The Ten: Pools in the Bible 

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Pools are mentioned in the Bible for various symbolic and practical reasons. They refer to a pond, reservoir, artificial cistern or tank. In the Bible, pools often represent places of purification or healing.

1. Pool of Bethesda (John 5:1–15): 
Jesus heals a man who has been paralysed for 38 years. He had been lying near the pool of Bethesda, a place believed to have healing properties. Jesus felt compassion for the man, and instructed him to to pick up his mat and walk. At once the man was healed.

2. King’s Pool (Nehemiah 2:14): 
The King’s Pool is mentioned by Nehemiah when he inspects the broken walls of Jerusalem at night, while making plans for rebuilding the city’s defences.

3. Pool of Siloam (John 9:1–7): 
Jesus heals a blind man by spitting on the ground, making mud with the saliva and putting it on the man’s eyes. He then instructs the man to go and wash in the Pool of Siloam. Upon following Jesus’ instructions, the man’s sight is restored. 

4. Pool of Gibeon (2 Samuel 2:13): 
War breaks out between the house of David and the house of Saul. David’s men, led by Joab, face off against the followers of Ish-Bosheth at the pool of Gibeon.

5. Pools of Heshbon 
(Song of Songs 7:4): King Solomon compares the eyes of his lover to the pools of Heshbon by the gate of Bath-Rabbim.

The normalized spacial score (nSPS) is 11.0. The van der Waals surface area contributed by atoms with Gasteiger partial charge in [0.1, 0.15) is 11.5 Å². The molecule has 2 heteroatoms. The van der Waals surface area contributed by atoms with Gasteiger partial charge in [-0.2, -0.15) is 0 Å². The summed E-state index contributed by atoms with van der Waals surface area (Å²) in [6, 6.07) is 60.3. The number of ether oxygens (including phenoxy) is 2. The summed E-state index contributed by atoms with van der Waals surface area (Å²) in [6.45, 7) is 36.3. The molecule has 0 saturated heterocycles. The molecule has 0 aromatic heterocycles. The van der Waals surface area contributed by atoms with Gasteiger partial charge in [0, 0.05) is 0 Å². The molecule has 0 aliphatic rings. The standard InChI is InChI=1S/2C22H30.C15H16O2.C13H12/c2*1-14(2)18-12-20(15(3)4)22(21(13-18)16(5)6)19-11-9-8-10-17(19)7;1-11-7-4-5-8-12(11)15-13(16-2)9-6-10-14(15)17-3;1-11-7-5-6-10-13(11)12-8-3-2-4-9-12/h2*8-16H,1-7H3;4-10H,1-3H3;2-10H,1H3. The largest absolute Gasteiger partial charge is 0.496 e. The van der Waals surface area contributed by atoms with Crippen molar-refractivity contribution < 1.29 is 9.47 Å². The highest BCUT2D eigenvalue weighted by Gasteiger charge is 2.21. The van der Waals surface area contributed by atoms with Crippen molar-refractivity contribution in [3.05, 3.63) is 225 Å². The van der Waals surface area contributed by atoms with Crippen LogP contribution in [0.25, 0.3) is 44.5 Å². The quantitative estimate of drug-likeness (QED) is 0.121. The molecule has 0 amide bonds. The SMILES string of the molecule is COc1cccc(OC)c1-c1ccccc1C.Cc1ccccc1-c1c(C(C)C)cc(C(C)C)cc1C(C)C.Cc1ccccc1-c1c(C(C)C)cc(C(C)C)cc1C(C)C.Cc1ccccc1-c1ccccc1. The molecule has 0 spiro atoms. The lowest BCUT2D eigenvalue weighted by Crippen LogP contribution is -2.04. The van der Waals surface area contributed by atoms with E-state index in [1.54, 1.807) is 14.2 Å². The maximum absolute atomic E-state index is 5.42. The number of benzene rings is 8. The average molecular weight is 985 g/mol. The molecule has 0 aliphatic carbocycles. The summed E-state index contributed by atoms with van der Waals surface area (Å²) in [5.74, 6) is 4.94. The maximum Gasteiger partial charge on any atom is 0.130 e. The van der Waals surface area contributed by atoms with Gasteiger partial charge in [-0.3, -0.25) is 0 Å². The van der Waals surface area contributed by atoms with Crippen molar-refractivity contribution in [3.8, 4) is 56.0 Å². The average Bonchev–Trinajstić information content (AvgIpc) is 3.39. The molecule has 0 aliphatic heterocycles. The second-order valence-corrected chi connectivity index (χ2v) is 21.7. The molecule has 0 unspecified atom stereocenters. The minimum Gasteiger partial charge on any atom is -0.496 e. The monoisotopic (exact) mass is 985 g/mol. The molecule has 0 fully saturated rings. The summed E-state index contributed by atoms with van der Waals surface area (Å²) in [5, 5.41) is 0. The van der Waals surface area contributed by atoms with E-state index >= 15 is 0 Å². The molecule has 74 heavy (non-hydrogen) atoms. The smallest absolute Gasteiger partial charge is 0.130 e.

6. Pool of Samaria (1 Kings 22:38): 
Following the death of Ahab, his blood-stained chariot is washed at the Pool of Samaria.  

7. Pool of Hebron (2 Samuel 4:12): 
David orders the execution of Rekab and Baanah after the assassination of Ish-Bosheth. Their bodies are hung by the pool of Hebron as a demonstration of justice. 

8. Upper Pool (Isaiah 7:3): 
Isaiah is instructed by the Lord to take his son and meet King Ahaz at the end of the aqueduct of the Upper Pool, an important water reservoir. Isaiah has a reassuring message for the king: God will protect Judah.

9. Lower Pool (Isaiah 22:9–11): 
Isaiah delivers a message of judgement against the people of Jerusalem, who have done everything to try to save themselves from their enemy, including securing their water supply. But they had forgotten the only One who could truly save them.  

10. Pool of restoration (Isaiah 35:7): 
Isaiah portrays a time of restoration and renewal, with the parched ground becoming a pool, and the thirsty ground like bubbling springs. It highlights God’s transformative power of redemption. 

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